author = "E. Ascari and G. Attardo-Parrinello and G. Merlini",
year = "1989",
language = "English",
volume = "43",
pages = "135--139",
journal = "Scandinavian journal of haematology. Supplementum",
issn = "0902-4506",
publisher = "Wiley-Blackwell",
number = "51",

}

TY - JOUR

T1 - Treatment of painful bone lesions and hypercalcemia

AU - Ascari, E.

AU - Attardo-Parrinello, G.

AU - Merlini, G.

PY - 1989

Y1 - 1989

N2 - The control of myeloma bone disease has been an important therapeutic problem. Bisphosphonates are potentially active for the control of myeloma bone resorption. Athough several studies proved the efficacy of short-term bisphosphonate treatment in inhibiting myeloma bone destruction, data on the long-term efficacy are scanty. We present the results of a prospective pilot study for the evaluation of long-term parenteral administration of dichloromethylene bisphosphonate (Clodronate) in 30 patients with active myeloma bone disease. Patients were treated with a mean of 4 courses (range 2-8) of Clodronate: 300 mg/d i.v. for 7 days followed by 100 mg/d i.m. for 10 d, administered at a mean interval of 4 months. The median follow-up was 24 months (range 8-36). Clodronate reduced bone pain rapidly and significantly, and reduced the mean values of the biochemical indices of bone resorption to within normal limits. The occurrence of skeletal morbidity in patients treated with Clodronate was compared with that observed in the control group of myeloma patients treated with chemotherapy only: Clodronate provided a significant np <0.001) reduction in severe bone pain as well as in the incidence of new osteolytic lesions and pathological fractures. The results of this prospective pilot trial indicate that supportive long-term treatment with parenteral Clodronate can contribute significantly to controlling the progression of myeloma bone disease.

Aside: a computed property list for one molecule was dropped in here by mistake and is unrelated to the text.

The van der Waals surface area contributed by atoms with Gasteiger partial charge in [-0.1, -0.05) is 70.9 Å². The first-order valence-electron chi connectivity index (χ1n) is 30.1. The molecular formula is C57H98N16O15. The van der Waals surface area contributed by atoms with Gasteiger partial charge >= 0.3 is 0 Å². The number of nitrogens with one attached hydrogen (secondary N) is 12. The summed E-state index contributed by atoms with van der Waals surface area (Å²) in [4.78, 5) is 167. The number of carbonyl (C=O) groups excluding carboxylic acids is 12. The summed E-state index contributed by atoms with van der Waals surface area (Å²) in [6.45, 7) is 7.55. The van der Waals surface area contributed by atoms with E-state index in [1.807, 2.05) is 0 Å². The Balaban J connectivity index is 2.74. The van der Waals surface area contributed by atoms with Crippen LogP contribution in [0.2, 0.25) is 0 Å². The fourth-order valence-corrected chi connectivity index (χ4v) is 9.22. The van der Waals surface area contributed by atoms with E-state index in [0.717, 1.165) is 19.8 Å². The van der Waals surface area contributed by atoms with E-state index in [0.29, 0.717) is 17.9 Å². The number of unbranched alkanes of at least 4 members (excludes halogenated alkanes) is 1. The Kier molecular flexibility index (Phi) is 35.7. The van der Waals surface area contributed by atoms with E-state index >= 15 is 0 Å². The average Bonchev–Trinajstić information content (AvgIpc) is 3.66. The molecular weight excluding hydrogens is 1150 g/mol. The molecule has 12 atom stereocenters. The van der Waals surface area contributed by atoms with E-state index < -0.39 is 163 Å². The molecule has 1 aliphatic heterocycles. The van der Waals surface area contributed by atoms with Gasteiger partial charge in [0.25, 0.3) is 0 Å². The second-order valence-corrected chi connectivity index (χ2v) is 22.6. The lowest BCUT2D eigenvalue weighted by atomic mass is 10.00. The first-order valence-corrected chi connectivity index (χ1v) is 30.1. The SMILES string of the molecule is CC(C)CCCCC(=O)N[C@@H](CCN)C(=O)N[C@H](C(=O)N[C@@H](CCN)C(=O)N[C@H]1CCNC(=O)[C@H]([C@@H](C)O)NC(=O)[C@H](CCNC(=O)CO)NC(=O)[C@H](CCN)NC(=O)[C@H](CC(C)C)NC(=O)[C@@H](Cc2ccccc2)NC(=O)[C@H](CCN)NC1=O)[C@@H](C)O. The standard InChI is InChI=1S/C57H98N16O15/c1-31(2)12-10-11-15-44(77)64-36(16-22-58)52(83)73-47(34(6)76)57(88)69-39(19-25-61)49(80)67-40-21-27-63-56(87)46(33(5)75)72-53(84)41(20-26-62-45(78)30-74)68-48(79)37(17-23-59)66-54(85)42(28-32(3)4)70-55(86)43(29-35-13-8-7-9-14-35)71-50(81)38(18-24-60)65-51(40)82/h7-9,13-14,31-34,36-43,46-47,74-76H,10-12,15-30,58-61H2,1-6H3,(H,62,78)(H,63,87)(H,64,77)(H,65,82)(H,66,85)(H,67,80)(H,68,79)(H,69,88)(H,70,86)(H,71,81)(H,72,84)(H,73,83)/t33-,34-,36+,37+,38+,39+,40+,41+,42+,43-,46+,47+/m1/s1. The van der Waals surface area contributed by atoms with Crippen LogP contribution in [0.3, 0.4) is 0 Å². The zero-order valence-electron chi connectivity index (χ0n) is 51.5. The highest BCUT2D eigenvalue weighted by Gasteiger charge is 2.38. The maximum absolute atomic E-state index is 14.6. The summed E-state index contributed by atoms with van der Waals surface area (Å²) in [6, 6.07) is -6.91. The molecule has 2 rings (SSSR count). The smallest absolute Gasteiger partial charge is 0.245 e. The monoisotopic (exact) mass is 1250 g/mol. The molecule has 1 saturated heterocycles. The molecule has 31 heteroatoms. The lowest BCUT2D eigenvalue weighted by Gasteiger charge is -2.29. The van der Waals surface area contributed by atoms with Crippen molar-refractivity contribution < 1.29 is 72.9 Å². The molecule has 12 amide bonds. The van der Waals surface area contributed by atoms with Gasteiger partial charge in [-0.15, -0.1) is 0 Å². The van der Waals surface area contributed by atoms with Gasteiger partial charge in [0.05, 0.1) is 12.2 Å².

AB - The control of myeloma bone disease has been an important therapeutic problem. Bisphosphonates are potentially active for the control of myeloma bone resorption. Athough several studies proved the efficacy of short-term bisphosphonate treatment in inhibiting myeloma bone destruction, data on the long-term efficacy are scanty. We present the results of a prospective pilot study for the evaluation of long-term parenteral administration of dichloromethylene bisphosphonate (Clodronate) in 30 patients with active myeloma bone disease. Patients were treated with a mean of 4 courses (range 2-8) of Clodronate: 300 mg/d i.v. for 7 days followed by 100 mg/d i.m. for 10 d, administered at a mean interval of 4 months. The median follow-up was 24 months (range 8-36). Clodronate reduced bone pain rapidly and significantly, and reduced the mean values of the biochemical indices of bone resorption to within normal limits. The occurrence of skeletal morbidity in patients treated with Clodronate was compared with that observed in the control group of myeloma patients treated with chemotherapy only: Clodronate provided a significant np <0.001) reduction in severe bone pain as well as in the incidence of new osteolytic lesions and pathological fractures. The results of this prospective pilot trial indicate that supportive long-term treatment with parenteral Clodronate can contribute significantly to controlling the progression of myeloma bone disease.

UR - http://www.scopus.com/inward/record.url?scp=0024930905&partnerID=8YFLogxK

UR - http://www.scopus.com/inward/citedby.url?scp=0024930905&partnerID=8YFLogxK

M3 - Article

VL - 43

SP - 135

EP - 139

JO - Scandinavian journal of haematology. Supplementum

JF - Scandinavian journal of haematology. Supplementum

SN - 0902-4506

IS - 51

ER -